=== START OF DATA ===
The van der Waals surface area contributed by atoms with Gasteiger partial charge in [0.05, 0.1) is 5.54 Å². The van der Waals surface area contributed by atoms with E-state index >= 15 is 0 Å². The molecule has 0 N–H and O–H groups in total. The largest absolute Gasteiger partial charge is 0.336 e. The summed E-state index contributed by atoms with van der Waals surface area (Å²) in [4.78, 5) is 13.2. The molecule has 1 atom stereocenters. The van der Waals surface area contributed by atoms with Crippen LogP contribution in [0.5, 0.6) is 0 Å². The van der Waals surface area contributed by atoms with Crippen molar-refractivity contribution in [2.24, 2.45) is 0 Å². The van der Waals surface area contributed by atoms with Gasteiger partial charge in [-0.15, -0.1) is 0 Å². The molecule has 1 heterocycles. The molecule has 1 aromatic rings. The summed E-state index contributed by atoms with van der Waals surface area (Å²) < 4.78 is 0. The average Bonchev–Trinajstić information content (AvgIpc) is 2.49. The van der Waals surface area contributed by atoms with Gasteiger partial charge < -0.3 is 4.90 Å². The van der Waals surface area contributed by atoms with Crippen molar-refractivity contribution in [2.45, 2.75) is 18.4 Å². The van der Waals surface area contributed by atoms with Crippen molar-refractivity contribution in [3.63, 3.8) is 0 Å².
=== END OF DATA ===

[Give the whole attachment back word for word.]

The van der Waals surface area contributed by atoms with Gasteiger partial charge in [0.05, 0.1) is 5.54 Å². The van der Waals surface area contributed by atoms with E-state index >= 15 is 0 Å². The molecule has 0 N–H and O–H groups in total. The largest absolute Gasteiger partial charge is 0.336 e. The summed E-state index contributed by atoms with van der Waals surface area (Å²) in [4.78, 5) is 13.2. The molecule has 1 atom stereocenters. The van der Waals surface area contributed by atoms with Crippen LogP contribution in [0.5, 0.6) is 0 Å². The van der Waals surface area contributed by atoms with Crippen molar-refractivity contribution in [2.24, 2.45) is 0 Å². The van der Waals surface area contributed by atoms with Gasteiger partial charge in [-0.15, -0.1) is 0 Å². The molecule has 1 heterocycles. The molecule has 1 aromatic rings. The summed E-state index contributed by atoms with van der Waals surface area (Å²) < 4.78 is 0. The average Bonchev–Trinajstić information content (AvgIpc) is 2.49. The van der Waals surface area contributed by atoms with Gasteiger partial charge < -0.3 is 4.90 Å². The van der Waals surface area contributed by atoms with Crippen molar-refractivity contribution in [2.45, 2.75) is 18.4 Å². The van der Waals surface area contributed by atoms with Crippen molar-refractivity contribution in [3.63, 3.8) is 0 Å².